On Saturday, June 10, a bustling crowd of Beaufort County homeowners and their families assembled under a tent outside the Home Depot in Bluffton for the city’s second annual Storm Ready Expo. Hosted by the South Carolina Department of Insurance, the Expo was intended to encourage inclement weather preparedness at the beginning of hurricane season, which began June 1 and continues through the end of November.
“It’s an educational community outreach event,” said Ray Farmer, Director of the SC Department of Insurance, of the event, which was co-sponsored by The Home Depot and iHeartMedia. “We learned last year that a hurricane can hit this area. It was a Category 1 when it hit, but it caused an awful lot of damage, so our citizens need to take the opportunity to be prepared for whatever might come our way this year.”
Beaufort County was one of the areas that was most affected when Hurricane Matthew swept through South Carolina’s coast in October 2016. In response to the extensive property damage that resulted from Hurricane Matthew in Beaufort County last year, the DOI is stressing the importance of factoring in the potential for storm-related damages when choosing insurance policies.
On Thursday, June 8, the evening prior to the Expo, the DOI also hosted the annual Coastal Property Insurance Marketplace Information Session and Public Hearing at the Bluffton Municipal Building, at which DOI representatives answered the public’s questions about the coastal insurance market in preparation for storm season. The Storm Ready Expo, in contrast, invited various representatives of insurance agencies to share information in a casual setting.
“We just are taking this opportunity to gather with insurance companies and other common sense vendors that you could use in preparation for a storm,” Farmer said.
In addition to the various insurance agencies present, other vendors at the expo included the SC Wind and Hail Underwriting Association, The Red Cross, Kidde, BEHR Paints, and Serv Pro, among others. Also in attendance was Beaufort County Emergency Management Division, represented by Major David Zeoli, who reflected on Beaufort County EMD’s handling of emergency protocol surrounding Hurricane Matthew last year.
“Our department was in charge of the evacuation and the recovery. The evacuation, simply put, we felt went flawless, to the point that it worked perfect according to plan,” Zeoli said.
While Zeoli was proud of the evacuation procedures, he said that there was room for improvement with re-entry procedures, as many evacuees received mixed messages about re-entry from various social media and traditional media outlets, which caused public confusion and severe backups on highways.
“We’re . . . looking into a possible way to better our re-entry passes, and better ways to bring people back in as far as social media, because social media got ahead of us last time, and we’re not going to let that happen again.”
Zeoli views social media as both a useful tool and a challenge in weather-related emergencies. As the public takes to Twitter and Facebook to share information as weather events unfold, Zeoli says it can be hard to establish a voice of authority, especially during evacuations. But he says his division—along with the entire Beaufort County Sheriff’s Office—has tried to improve its social media presence this year across various platforms, including Facebook, Twitter, and Nixle. Additionally, Beaufort County EMD launched a free app that Zeoli promoted to Beaufort County residents at the expo.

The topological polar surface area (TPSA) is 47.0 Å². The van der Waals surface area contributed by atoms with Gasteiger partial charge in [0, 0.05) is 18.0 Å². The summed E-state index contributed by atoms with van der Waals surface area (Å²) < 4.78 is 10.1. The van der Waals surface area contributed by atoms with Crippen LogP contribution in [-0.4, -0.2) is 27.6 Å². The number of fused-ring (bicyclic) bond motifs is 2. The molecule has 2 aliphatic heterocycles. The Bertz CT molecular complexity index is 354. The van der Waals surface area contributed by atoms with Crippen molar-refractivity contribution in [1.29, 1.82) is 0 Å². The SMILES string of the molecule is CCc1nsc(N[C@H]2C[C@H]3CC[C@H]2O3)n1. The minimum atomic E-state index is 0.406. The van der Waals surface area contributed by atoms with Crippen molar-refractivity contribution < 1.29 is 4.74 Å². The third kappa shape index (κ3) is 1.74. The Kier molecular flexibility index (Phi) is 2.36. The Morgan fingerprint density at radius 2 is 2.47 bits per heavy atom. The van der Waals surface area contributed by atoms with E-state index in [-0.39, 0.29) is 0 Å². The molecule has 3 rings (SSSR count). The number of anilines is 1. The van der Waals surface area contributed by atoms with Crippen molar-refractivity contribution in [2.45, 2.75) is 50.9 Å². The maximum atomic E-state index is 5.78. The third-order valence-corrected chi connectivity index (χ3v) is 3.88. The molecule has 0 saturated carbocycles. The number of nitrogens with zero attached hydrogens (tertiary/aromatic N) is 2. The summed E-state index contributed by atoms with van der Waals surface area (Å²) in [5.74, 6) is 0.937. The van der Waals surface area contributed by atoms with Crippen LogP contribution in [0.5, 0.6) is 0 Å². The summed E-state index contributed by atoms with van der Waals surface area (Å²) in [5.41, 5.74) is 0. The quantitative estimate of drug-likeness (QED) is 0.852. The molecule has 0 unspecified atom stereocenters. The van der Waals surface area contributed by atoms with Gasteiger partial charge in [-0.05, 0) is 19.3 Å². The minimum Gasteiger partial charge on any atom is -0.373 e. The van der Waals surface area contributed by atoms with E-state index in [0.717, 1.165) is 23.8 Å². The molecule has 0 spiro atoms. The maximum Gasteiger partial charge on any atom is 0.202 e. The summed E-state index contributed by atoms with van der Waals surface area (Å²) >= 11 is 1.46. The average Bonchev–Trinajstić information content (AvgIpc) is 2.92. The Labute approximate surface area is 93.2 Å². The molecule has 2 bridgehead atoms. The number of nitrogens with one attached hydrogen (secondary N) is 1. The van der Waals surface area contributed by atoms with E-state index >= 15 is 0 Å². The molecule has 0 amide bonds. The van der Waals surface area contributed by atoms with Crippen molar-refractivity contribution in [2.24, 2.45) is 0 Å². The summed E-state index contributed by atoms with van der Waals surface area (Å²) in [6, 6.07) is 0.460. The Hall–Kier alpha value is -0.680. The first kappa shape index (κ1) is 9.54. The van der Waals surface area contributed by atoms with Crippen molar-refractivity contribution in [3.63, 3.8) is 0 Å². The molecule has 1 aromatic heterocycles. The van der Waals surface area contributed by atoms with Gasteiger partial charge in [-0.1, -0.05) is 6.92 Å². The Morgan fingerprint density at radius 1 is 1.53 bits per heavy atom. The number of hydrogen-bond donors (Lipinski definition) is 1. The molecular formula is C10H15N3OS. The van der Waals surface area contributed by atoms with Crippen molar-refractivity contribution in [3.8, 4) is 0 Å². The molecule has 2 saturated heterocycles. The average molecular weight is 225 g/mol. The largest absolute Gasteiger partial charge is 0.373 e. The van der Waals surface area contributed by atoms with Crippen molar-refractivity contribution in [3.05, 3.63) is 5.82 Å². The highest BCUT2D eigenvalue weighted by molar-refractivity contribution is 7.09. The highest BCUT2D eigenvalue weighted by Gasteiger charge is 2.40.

“[It] will give them all of the evacuation routes. They can actually write a plan with that app,” he said.
From apps to insurance policies, the resources presented by the vendors at the expo were united by a common theme: to encourage individuals educate themselves about the resources available to them. Farmer said he believes the public has become more vigilant after seeing and experiencing both the effects of the Thousand-Year Flood in 2015 and Hurricane Matthew, but he continues to stress the importance of avoiding complacency when it comes to storm readiness.
“You know, we haven’t had a large event since Hurricane Hugo, but Hurricane Matthew just serves as a reminder: yes, we can be hit . . . so we just need to take the time to plan, prepare and protect ourselves and our families,” said Farmer.
The DOI hosted another Storm Ready Expo in Myrtle Beach on Saturday June 24, and EMDs from several other coastal counties have hosted their own storm readiness events this month. Although Hurricane season extends through November, Major Zeoli asserted that now is certainly the time to prepare.
“Now is the time, when the sun is shining, to prepare for when it’s not. Do it now when the sun is shining. That’s the best way I can say it,” Zeoli said.
The National Oceanic and Atmospheric Administration predicts there will be 11-17 named storms this season, where 12 is average. There’s no way to know if any of those storms will affect South Carolina, but it can’t be ruled out.